Coffee and Apple Pie !!

Let me pause here at the beginning so you can imagine the smell of freshly brewed coffee and the mouth-watering smell of fresh, hot apple pie. Got your attention? Good. Now, let me share the story behind these delectable items.

This past week I was at a McDonald’s. It was midafternoon and not during a meal rush. I went up to the counter and there Tracey met me with a smile and a warm greeting !!

“Welcome to McDonald’s! How’s your day going?”

After my shock and surprise at Tracey’s demeanor, I replied, “I’m great and how are you?”

“I’m having a great day. What can I get for you?”

McDonald's Coffee“I’d like a large, black coffee.” (Author’s aside – I’m a coffee fiend and McDonald’s is always good for a great cup of java !!)

I paid and Tracey said she’d like to take care of the guests behind me and then she told me she’d get my coffee. I was fine with that and went back to my seat to talk to some folks about an HR issue I was tackling. A few minutes passed by and I didn’t have my coffee. I wasn’t upset in the least, but I did want some caffeine so I went back up to the counter.

“Tracey, I didn’t get my coffee yet. Could you help me?”

“Oh my, I’m so sorry. I missed that. Let me take care of that for you right now.” She asked another team member to get me the coffee and he responded, “Sir, sorry that happened, but here you go. I’m sure this will be a great way to get through the rest of your day!”

Here were two people just Geeked about their job and it was so refreshing. The story would be great, in my opinion, if it stopped right there. I went back to my conversation and after a few minutes, I felt a tap on my shoulder. Tracey stood behind me and said, “Sir, I’m sorry that I was late with your coffee. That shouldn’t happen. Would you please accept this?” She handed me a small bag.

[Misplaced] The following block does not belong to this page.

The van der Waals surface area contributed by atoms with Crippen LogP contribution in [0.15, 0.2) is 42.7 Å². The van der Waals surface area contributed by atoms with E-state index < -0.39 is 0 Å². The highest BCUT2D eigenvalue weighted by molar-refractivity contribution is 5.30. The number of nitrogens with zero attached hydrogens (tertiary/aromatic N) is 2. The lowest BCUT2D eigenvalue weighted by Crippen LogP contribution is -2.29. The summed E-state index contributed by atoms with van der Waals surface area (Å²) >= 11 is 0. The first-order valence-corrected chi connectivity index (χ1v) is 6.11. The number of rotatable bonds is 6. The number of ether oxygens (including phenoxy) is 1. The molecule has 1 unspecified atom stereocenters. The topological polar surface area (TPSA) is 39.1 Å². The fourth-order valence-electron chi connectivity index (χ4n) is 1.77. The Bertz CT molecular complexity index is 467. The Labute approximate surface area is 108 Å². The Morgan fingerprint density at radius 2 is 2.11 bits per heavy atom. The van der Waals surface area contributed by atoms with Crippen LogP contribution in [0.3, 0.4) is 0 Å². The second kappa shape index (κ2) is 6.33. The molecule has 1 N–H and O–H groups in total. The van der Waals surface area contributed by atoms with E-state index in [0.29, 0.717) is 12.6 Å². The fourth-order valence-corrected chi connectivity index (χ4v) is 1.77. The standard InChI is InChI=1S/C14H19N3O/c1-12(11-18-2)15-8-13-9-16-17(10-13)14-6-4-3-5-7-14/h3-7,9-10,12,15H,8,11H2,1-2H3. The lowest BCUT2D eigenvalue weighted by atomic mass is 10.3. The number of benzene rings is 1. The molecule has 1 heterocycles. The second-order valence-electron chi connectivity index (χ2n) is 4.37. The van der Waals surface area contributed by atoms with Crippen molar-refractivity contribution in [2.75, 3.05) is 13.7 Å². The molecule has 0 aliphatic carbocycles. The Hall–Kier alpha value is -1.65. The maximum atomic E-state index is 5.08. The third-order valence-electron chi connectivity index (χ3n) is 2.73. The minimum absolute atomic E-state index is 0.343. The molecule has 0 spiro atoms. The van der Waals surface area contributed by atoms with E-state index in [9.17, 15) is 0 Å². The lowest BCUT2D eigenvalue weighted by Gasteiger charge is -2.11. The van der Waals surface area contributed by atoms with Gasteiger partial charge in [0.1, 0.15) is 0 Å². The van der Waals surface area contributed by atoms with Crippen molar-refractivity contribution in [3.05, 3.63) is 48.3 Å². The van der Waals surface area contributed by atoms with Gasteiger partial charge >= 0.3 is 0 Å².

McDonald's Apple PieAgain, astonishment. Here I am in a fast food restaurant where I’ve had more challenging experiences than great experiences and I am dumbfounded twice. In the bag there were two piping hot apple pies that would go great with my coffee.

I left the restaurant after having a very memorable time. As I was driving back to my office, I reflected on what happened. You see, Tracey took a situation and did what she could to make it better. She didn’t ask her manager about this. She had the ability to do what she thought was right.

Can your employees do this? Do they have the ability to do their job without obstacles standing in their way? Are the systems and “norms” in your organization ones that allow performance, or do they hinder them?

Wouldn’t it be great if employees knew that they had the freedom that Tracey has? This is where HR comes in. I would like to propose that our job is to see where obstacles exist that hinder employees from doing their job well and remove them. Those obstacles are real, but we don’t address them. More often than not we wonder why people aren’t complying with the processes that we continue to produce.

We need to switch our focus if it’s an obstacle to others. When you do this, you will enjoy HR more than you have in the past. Take the steps Tracey did. It makes an incredible, tangible difference !!

Her simple action made my day. She was an amazing example of how anyone can make culture great !! And . . . the pies went great with my coffee !!